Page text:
Abnormal Pap Evaluation


The Pap smear is a screening test for cervical cancer and precancerous cells of the cervix. While cervical cancer is rare (about 10,000 new cases per year in the US), the precancerous cells are quite common. In fact, over 3 million women are diagnosed with an abnormal Pap every year.
Precancerous cells, called dysplasia, occur because of exposure to HPV. The HPV invades the cervical tissue and causes the cells to change. There are no symptoms of this change. The only way to know about it is by having your Pap done. If the precancerous cells are unmonitored, they may grow into cervical cancer in the future.

While the Pap is generally accurate, it is important to confirm that the test didn’t miss anything. For this reason, the first step in the evaluation of an abnormal pap is a procedure called colposcopy. In colposcopy, a special microscope is used to look at the cervix. Cells may be sampled by a biopsy to confirm if the abnormality is mild or severe.

Abnormal Paps are divided into two categories — mild, or low-grade / CIN I, and severe, or high-grade / CIN II and III. The prognosis and treatment is different for each of these categories. In 98% of the cases of mild dysplasia, with time, your body will repair the abnormal cells and suppress the HPV. For this reason, mild dysplasia can be simply monitored with repeat Paps every 3-4 months. However, only 65% of severe dysplasia will resolve on its own. These cases are normally treated with an in-office procedure that removes the abnormal cells, called a LEEP. This procedure is over 99% effective in curing dysplasia.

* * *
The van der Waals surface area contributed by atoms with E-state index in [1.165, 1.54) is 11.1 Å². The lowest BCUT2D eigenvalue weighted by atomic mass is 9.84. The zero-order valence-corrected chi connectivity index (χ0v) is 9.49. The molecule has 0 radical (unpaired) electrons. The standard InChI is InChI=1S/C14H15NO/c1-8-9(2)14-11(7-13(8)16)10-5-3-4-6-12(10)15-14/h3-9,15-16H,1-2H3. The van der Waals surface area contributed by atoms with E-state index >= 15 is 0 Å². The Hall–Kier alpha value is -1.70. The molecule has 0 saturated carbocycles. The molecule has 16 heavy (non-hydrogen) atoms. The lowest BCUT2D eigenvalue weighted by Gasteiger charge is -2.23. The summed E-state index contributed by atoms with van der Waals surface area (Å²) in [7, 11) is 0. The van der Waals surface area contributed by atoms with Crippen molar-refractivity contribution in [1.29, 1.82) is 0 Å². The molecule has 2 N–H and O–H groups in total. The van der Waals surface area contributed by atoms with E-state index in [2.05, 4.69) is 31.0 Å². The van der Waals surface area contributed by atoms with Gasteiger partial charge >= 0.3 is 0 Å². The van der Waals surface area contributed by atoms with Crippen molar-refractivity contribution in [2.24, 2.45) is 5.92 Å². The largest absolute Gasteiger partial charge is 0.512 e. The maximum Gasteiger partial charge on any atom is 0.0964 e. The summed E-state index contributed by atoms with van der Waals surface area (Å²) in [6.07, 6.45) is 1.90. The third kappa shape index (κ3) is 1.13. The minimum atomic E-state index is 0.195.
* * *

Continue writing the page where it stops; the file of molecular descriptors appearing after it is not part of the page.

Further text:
While receiving the call that you have an abnormal Pap may be scary, it is important to remember that this is very common, and in most cases your body knows exactly what to do to heal and repair the condition. Even in cases where your body doesn’t take care of it, there is a simple treatment to cure the condition. Most importantly, you should make sure that you come to all of your follow-up appointments. With careful monitoring, your abnormal Pap won’t cause any serious health problems in the future.